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Few concerts have carried with them the innate poignancy that marks Glen Campbell’s current tour. As is by now well known, the veteran performer is suffering from Alzheimer’s disease, and he has announced that his recent album Ghost on the Canvas and its accompanying tour will be his last.
There was thus an atmosphere of both celebration and sadness at his sold-out appearance Saturday night at NYC’s Town Hall. Both the audience and the performer were engaged in a mutual farewell, one that was marked by love and affection by the former and, not so incidentally, great music by the latter.
To answer the most prurient question first, yes, there were signs of the 75-year-old Campbell’s affliction. He rarely looked up from the several Teleprompters at the foot of the stage while singing; he sometimes seemed disoriented and confused; and his between-song patter was choppy and diffuse.
But from his opening number, the classic “Gentle on My Mind,” he demonstrated why he’s had one of the most successful careers in country music. His singing, although here unfortunately undermiked, remains pure and sweet, and his guitar playing, seemingly unimpaired, is still a marvel. Ripping off one fluid and inventive solo after another, he provided a vivid reminder of his days as one of LA’s most in-demand session musicians.
He also constantly displayed a winning humor and good cheer that prevented the evening from lapsing into an atmosphere of pity or maudlin sentimentality.
Campbell’s collaborations with songwriter Jimmy Webb are among pop music’s finest. Such songs as “Galveston,” “By the Time I Got to Phoenix” and “The Moon’s a Harsh Mistress”–the last gorgeously sung with only piano accompaniment from musical director T.J. Kuenster, who’s been playing with Campbell for 35 years — were, not surprisingly, show highlights. But it was “Wichita Lineman” that truly delivered goosebumps, especially when the singer joyously added the phrase, “Still on the line… and I’m doing fine!” at the end.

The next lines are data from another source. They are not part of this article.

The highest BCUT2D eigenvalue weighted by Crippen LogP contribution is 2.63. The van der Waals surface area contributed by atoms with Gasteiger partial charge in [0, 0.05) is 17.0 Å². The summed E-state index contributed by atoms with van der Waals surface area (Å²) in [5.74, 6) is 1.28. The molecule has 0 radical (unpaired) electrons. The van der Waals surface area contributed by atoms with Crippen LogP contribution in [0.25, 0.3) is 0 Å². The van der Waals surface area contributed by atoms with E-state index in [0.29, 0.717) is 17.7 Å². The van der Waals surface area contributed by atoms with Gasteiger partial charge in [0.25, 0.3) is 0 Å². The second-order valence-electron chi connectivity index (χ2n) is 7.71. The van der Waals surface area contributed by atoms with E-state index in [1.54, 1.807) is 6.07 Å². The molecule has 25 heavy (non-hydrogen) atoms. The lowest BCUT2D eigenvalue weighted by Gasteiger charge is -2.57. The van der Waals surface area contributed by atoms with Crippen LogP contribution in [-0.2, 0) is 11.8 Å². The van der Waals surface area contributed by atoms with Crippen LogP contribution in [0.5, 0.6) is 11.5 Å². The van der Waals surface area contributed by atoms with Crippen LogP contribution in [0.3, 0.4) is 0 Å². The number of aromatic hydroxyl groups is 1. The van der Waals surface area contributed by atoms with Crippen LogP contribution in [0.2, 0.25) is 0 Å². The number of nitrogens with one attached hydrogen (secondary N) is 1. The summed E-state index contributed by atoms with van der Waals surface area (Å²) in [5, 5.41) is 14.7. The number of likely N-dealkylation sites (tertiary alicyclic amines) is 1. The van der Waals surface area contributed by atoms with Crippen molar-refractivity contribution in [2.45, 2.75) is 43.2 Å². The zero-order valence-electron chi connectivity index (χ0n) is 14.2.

Along the way, he delved into several country standards: “I Can’t Stop Loving You”; Hank Williams’ “Lonesome Blues,” which he embellished with yodels; and Conway Twitty’s “It’s Only Make Believe.” (Of the latter he commented that “Elvis should have done this one” before proceeding to deliver an amusing impersonation.)
His kitschier side was not ignored, via such songs as the theme to True Grit, the 1969 film in which he co-starred with John Wayne, and his ‘70s #1 pop hit “Southern Nights.” And he clearly relished the opportunity to perform a duet on the instrumental “Dueling Banjos” with his daughter Ashley, who–along with her siblings Shannon and Cal — were part of his back-up band.
He also performed several numbers from his simultaneously inspirational and elegiac new album, one of the finest of his career. The show movingly and fittingly ended with “A Better Place,” which feature these lyrics: “I’ve tried and I have failed, Lord / I’ve won and I have lost / I’ve lived and I have loved, Lord / Sometimes at such a cost / One thing I know, the world’s been good to me / A better place awaits, you’ll see.” The roaring standing ovation that ensued as he walked into the wings somehow seemed wholly insufficient.
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